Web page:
9 JUL 2018
John Roebling was a German-born American surveyor and civil engineer, who is best known for his role in the design and construction of the Brooklyn Bridge.
In 1824 Roebling graduated as a surveyor from Bauakademie University in Berlin, before training further in architecture and engineering, specialising in suspension bridge design. In 1831, John left Prussia and migrated to the United States, which was in the middle of an economic boom. For a number of years John conducted surveys for railway lines across the Allegheny Mountains in Pennsylvania.
In 1844 Roebling won a bid to replace a wooden canal aqueduct across the Allegheny River. His design was something of an innovation, encompassing seven 50m spans, each consisting of wood trunks supported by continuous cable. The success of the project led to the build of his first suspension bridge over the Monongahela River in Pittsburgh.
John would go on to oversee the construction of another four suspension aqueducts, five suspension bridges and a railroad bridge connecting New York Central and Great Western Railway in Canada, over the Niagara River.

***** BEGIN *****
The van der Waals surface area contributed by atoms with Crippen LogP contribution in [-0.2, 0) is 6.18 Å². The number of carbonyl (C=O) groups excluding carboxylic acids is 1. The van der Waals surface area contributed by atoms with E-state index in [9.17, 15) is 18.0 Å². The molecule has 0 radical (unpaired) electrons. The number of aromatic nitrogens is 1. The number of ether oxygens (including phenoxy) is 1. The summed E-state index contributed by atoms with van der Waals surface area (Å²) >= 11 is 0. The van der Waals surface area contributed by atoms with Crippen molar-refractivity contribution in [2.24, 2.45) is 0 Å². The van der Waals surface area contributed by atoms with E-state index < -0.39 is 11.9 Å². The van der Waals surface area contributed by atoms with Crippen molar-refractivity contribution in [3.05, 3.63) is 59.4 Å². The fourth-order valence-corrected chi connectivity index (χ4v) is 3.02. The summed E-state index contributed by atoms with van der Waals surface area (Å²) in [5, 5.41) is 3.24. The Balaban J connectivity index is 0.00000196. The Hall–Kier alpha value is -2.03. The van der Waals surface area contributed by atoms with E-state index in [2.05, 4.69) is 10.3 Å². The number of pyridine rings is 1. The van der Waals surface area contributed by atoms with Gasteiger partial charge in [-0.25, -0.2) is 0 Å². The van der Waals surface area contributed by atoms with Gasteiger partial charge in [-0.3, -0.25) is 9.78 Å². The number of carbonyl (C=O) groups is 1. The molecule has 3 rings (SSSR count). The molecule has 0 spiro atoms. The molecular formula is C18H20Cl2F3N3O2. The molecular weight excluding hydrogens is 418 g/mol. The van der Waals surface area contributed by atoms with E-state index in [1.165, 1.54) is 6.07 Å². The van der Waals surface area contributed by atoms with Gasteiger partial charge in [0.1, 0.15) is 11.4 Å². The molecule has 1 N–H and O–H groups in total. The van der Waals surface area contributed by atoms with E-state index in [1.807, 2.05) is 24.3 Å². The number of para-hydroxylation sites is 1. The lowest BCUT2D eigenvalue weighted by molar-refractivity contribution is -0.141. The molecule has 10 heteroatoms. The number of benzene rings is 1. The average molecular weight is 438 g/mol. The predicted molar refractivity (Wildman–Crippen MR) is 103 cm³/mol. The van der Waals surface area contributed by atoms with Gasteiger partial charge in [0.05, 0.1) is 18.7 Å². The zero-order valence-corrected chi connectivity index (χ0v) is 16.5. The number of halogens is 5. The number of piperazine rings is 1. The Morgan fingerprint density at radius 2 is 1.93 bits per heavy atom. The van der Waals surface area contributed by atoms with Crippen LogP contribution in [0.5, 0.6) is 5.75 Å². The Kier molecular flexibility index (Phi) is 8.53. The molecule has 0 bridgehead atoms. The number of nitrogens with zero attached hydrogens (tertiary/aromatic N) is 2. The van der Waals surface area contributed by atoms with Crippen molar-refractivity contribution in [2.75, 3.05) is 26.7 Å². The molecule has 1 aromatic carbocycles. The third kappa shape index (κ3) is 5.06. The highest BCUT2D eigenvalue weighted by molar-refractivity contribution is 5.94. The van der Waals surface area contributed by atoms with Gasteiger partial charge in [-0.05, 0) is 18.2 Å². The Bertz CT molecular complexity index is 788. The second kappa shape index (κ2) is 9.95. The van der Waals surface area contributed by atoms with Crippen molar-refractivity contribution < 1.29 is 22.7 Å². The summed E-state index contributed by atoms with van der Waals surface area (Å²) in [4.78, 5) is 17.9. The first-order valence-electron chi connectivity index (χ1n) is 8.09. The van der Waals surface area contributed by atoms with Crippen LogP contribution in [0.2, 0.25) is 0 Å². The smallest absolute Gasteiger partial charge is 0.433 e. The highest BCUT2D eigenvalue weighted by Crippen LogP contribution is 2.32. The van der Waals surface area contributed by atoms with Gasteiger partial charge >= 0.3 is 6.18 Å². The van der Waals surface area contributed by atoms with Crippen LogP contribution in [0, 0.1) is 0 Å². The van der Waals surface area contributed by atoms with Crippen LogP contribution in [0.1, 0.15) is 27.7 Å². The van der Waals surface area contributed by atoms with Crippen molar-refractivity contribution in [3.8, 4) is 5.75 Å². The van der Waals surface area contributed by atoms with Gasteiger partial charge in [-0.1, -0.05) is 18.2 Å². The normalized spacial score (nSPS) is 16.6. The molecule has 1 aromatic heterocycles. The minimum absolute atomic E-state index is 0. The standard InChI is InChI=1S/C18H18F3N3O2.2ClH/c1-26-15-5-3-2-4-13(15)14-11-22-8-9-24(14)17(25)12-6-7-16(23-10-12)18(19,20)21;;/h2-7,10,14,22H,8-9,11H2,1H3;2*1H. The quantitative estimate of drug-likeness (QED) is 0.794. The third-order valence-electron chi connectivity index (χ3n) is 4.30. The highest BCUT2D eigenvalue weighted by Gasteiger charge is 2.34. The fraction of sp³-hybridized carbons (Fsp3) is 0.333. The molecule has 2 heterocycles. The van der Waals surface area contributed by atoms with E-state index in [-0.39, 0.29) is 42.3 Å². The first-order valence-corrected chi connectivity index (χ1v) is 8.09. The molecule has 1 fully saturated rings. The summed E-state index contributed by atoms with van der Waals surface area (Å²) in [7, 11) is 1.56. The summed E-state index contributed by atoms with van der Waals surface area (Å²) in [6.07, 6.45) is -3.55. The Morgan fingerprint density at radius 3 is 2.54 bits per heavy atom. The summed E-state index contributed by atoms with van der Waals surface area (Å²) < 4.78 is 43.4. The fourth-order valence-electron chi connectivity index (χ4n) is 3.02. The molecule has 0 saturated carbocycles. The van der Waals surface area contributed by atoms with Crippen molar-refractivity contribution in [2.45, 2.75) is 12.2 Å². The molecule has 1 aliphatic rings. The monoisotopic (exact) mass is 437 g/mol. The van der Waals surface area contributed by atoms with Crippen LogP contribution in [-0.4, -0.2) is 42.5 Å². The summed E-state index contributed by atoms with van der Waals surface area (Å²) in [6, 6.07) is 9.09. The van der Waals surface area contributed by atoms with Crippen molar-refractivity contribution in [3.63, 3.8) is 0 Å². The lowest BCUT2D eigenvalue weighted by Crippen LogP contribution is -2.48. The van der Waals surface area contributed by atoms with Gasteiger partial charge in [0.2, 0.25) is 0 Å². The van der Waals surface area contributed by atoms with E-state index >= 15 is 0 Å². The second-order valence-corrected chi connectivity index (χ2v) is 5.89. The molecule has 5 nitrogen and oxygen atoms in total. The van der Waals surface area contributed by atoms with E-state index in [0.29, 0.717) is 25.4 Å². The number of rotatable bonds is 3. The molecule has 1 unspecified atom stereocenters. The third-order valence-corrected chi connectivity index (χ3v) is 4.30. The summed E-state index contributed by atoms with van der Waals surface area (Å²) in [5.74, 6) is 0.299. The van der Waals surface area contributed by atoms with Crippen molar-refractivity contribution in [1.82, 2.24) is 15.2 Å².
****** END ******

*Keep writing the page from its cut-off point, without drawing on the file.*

John’s most notable work was the Brooklyn Bridge, which spans the East River in New York. The hybrid cable-stayed suspension bridge is a neo-Gothic design, took 14 years to complete and is one of the oldest roadway bridges in the United States. It was the first steel-wire suspension bridge constructed and was considered a symbol of optimism and 19th century entrepreneurialism.
Unfortunately John died two years into the work, however his son Washington Roebling, carried on the construction until its completion in 1883.
The bridge which connects the boroughs of Manhattan and Brooklyn, has become a New York icon, was made a National Historic Landmark in 1964, and a National Historic Civil Engineering Landmark in 1972.
2018 marks the 150th anniversary of RICS. To celebrate this milestone, we've launched our Pride in the Profession initiative to showcase the significant and positive impact surveyors have made to society.
The initiative is a great chance for all of us to promote our profession by demonstrating how varied and rewarding a surveying career can be.
We've already received a great many nominations of exceptional surveyors from RICS members around the world that you can read about below, but we need more.
Tell us about the people and projects you admire most.